Pictured above: Students walk to class during the passing period at Lindbergh High School on Thursday, Dec. 13, 2018. Lindbergh is hoping to use money from a $105 million bond to repair and rebuild the existing high school. Photo by Erin Achenbach.
By Gloria Lloyd
Lindbergh Schools voters will get to decide if a new Lindbergh High School is built with a $105 million no-tax-rate-increase bond issue in April.
“This will serve generations of students into the future,” Board of Education President Karen Schuster said. “I’m really excited about this decision.”
The board unanimously placed the ballot measure on the April 2 ballot at a meeting Jan. 15. Although the measure was approved as Proposition S for Schools and Safety, the district was set to change the name to Proposition R due to the presence of another Proposition S on the ballot.
If it passes, a new $80 million high school will be built in the same footprint as the existing LHS, using a few existing buildings but primarily starting from scratch to build new.
“Woohoo, finally,” board member Cathy Carlock Lorenz said after the motion for the vote.
To pass, the measure would have to gain a four-sevenths majority of voters. It would keep the same debt-service property tax rate of 83 cents per $100 in assessed valuation, but extend that debt for five years from 2036 to 2041.
The conversation around a new Lindbergh High School started under former Superintendent Jim Simpson and continued under Superintendent Tony Lake, who set up a High-School Programming Committee that met for three full days at Cortex in St. Louis city to brainstorm ideas for the new high school.
“This is a big decision, and I don’t want people to think there hasn’t been a lot of discussion, we’ve had two workshops, actually three,” Lake said. “Last April is when we kind of said, ‘Hey, let’s start looking at this.’”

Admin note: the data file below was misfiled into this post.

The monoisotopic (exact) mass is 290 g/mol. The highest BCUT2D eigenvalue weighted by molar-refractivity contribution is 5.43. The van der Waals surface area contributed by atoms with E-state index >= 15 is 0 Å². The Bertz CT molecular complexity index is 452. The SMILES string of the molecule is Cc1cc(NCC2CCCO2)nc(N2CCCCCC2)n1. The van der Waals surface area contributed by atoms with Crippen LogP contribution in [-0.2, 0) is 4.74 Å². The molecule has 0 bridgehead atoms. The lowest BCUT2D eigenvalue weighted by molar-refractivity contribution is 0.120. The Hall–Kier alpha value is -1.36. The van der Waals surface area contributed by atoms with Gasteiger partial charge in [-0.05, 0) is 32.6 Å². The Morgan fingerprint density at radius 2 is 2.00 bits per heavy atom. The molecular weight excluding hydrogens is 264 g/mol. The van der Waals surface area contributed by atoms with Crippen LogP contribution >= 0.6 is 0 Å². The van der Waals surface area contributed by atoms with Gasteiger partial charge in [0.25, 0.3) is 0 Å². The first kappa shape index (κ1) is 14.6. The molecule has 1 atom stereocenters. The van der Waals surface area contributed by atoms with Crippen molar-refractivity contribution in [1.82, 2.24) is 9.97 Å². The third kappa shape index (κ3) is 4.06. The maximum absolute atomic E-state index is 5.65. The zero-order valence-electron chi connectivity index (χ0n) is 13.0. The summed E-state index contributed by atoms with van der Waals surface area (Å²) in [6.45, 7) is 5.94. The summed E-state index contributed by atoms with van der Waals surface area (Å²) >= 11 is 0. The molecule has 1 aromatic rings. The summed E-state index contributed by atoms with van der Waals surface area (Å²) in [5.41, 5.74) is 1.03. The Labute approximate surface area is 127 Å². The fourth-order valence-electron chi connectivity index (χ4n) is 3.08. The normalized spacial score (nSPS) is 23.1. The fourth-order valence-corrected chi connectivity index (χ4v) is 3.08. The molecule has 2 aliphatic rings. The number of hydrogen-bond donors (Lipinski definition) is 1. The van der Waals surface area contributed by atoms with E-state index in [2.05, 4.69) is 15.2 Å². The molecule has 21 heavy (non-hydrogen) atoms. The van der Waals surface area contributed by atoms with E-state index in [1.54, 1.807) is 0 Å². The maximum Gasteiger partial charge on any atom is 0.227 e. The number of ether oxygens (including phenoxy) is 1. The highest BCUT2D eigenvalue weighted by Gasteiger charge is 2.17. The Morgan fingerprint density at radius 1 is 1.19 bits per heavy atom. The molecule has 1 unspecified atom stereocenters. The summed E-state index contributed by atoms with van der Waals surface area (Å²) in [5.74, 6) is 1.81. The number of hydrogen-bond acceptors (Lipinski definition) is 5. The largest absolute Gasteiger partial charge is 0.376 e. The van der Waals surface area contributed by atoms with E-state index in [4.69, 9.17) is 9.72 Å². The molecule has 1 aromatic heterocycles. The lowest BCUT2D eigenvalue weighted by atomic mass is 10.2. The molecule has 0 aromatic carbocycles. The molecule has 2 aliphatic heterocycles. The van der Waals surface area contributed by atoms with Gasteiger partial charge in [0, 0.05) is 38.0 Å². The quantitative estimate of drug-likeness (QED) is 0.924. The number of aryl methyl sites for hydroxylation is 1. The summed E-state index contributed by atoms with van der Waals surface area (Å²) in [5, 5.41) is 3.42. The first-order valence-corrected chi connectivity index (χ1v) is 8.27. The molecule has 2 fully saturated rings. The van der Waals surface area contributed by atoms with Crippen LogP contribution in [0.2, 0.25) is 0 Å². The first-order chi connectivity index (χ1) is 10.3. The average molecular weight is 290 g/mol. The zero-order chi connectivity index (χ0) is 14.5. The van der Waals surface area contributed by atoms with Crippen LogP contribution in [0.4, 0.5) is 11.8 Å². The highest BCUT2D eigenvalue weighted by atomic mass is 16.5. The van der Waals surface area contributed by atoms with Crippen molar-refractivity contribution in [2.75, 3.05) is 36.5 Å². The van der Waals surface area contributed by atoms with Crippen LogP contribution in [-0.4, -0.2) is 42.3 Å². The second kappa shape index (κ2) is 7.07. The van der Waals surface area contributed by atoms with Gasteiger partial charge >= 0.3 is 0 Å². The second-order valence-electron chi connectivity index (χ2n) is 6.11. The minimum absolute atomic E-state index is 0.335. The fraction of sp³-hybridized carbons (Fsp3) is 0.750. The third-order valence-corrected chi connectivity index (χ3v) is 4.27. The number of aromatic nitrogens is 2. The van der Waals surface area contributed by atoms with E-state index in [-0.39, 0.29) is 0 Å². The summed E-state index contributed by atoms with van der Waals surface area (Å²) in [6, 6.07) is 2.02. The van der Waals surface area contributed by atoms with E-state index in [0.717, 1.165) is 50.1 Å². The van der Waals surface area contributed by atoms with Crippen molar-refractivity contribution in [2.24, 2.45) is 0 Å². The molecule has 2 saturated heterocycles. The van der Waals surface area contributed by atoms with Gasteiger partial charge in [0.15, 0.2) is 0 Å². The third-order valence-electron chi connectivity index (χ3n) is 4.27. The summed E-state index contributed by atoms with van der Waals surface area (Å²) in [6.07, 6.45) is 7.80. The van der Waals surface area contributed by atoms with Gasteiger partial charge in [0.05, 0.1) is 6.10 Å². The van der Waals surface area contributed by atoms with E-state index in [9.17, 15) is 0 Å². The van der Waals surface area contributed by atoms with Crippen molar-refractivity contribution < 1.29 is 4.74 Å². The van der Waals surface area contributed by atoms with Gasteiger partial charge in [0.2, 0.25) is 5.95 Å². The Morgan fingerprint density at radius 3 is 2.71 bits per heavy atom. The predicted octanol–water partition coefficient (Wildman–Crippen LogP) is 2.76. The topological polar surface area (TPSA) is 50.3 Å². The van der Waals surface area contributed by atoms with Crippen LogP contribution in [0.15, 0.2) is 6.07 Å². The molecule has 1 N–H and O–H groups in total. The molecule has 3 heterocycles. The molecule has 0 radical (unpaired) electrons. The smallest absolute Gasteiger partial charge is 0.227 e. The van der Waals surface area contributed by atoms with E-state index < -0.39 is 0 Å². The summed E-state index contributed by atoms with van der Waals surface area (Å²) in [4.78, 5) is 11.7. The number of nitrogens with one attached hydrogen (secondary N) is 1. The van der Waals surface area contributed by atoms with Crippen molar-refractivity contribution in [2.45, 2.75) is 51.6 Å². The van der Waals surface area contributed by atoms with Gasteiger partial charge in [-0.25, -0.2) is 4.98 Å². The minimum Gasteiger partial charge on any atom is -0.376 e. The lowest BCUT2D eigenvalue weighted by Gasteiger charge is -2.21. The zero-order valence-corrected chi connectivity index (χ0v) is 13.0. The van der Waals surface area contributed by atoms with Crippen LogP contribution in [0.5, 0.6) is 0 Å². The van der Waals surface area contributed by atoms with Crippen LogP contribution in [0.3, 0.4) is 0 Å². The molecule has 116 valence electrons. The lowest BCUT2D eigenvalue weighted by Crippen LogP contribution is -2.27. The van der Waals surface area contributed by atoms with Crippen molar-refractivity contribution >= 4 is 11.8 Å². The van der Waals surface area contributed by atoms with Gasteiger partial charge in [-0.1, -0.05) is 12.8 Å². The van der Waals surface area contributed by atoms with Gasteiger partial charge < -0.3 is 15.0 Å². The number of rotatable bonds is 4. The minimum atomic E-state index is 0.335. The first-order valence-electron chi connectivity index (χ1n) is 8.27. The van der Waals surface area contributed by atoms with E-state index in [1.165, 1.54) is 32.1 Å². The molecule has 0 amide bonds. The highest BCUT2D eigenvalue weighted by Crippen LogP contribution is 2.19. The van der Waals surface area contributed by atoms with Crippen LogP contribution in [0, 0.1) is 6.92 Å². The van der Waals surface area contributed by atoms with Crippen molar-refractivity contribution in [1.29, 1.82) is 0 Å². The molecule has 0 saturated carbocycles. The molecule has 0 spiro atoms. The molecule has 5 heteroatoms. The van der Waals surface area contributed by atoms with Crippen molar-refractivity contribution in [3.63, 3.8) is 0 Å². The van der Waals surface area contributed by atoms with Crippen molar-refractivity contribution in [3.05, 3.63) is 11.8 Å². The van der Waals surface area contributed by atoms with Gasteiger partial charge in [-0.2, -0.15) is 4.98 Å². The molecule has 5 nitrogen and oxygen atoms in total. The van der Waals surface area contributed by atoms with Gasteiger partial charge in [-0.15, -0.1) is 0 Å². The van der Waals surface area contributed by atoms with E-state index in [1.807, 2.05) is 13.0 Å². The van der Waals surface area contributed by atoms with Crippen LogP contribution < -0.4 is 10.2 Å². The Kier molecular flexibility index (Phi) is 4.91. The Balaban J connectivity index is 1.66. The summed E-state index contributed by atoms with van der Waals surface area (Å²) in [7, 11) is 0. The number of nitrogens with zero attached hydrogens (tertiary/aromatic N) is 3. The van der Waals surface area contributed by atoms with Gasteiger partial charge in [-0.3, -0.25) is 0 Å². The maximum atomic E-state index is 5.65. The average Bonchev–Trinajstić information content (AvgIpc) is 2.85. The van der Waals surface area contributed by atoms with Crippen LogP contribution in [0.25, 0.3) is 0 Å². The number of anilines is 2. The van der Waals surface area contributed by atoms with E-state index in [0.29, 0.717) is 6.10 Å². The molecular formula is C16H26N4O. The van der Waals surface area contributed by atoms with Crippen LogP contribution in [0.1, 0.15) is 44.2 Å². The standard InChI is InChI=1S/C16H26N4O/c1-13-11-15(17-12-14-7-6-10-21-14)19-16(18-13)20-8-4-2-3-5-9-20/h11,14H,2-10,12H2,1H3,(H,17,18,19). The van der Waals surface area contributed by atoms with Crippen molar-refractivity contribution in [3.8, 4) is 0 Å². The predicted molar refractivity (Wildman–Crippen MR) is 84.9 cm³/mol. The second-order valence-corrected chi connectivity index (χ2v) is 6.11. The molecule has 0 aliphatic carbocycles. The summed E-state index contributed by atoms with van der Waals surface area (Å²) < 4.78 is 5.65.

Board Secretary Mike Shamia noted, “Twenty-four hours of programming meetings and school visits, you’re talking six months or a year of collaborative work toward this decision.”
Construction will be done in phases with students moved around to minimize the interference from construction.
The bond issue would also include money for safety vestibules at five schools: Kennerly, Long, Crestwood, Truman and Sperreng.
The high-school project would take years to get off the ground if passed, but the vestibules could potentially be done quicker, said Executive Director of Planning and Development Karl Guyer.
But the vestibules probably couldn’t be done this summer and would likely be done in summer 2020.
A third rung of the bond issue would move the district’s maintenance and landscape shops off the high-school campus to improve safety for students, who currently go to class amid deliveries and trucks inbound with supplies to the maintenance shop.
Survey indicates support
As part of unscientific online surveys for the strategic plan, residents were asked if they would support a bond issue to address “major deficiencies in Lindbergh Schools facilities.”
About 90.9 percent of respondents said they would approve such a referendum, and 9 percent said no. Asked if they thought the community would support a referendum, 85 percent said yes and 14 percent no.
Johnston said the takeaway is the community is largely supportive but also recognizes the importance of being shown the need: “This will help keep our students and teachers safe for the next several decades.”